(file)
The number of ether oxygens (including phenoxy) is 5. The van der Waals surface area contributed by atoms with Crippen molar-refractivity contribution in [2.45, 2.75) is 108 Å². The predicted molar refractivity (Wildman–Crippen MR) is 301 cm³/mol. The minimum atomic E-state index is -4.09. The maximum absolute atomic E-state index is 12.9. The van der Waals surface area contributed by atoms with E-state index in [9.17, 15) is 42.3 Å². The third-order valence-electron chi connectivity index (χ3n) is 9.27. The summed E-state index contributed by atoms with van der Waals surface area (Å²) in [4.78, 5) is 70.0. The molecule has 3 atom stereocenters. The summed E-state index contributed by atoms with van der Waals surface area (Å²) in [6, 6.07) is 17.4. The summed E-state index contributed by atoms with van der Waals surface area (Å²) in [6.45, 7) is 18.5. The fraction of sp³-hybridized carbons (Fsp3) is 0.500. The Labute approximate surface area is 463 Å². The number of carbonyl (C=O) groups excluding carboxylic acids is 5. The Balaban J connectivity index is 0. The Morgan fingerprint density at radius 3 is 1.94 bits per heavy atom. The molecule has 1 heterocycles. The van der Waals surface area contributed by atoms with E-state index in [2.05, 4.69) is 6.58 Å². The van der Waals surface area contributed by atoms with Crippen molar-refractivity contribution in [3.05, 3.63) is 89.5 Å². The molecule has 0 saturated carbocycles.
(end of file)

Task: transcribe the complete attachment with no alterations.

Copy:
The number of ether oxygens (including phenoxy) is 5. The van der Waals surface area contributed by atoms with Crippen molar-refractivity contribution in [2.45, 2.75) is 108 Å². The predicted molar refractivity (Wildman–Crippen MR) is 301 cm³/mol. The minimum atomic E-state index is -4.09. The maximum absolute atomic E-state index is 12.9. The van der Waals surface area contributed by atoms with E-state index in [9.17, 15) is 42.3 Å². The third-order valence-electron chi connectivity index (χ3n) is 9.27. The summed E-state index contributed by atoms with van der Waals surface area (Å²) in [4.78, 5) is 70.0. The molecule has 3 atom stereocenters. The summed E-state index contributed by atoms with van der Waals surface area (Å²) in [6, 6.07) is 17.4. The summed E-state index contributed by atoms with van der Waals surface area (Å²) in [6.45, 7) is 18.5. The fraction of sp³-hybridized carbons (Fsp3) is 0.500. The Labute approximate surface area is 463 Å². The number of carbonyl (C=O) groups excluding carboxylic acids is 5. The Balaban J connectivity index is 0. The Morgan fingerprint density at radius 3 is 1.94 bits per heavy atom. The molecule has 1 heterocycles. The van der Waals surface area contributed by atoms with E-state index in [2.05, 4.69) is 6.58 Å². The van der Waals surface area contributed by atoms with Crippen molar-refractivity contribution in [3.05, 3.63) is 89.5 Å². The molecule has 0 saturated carbocycles.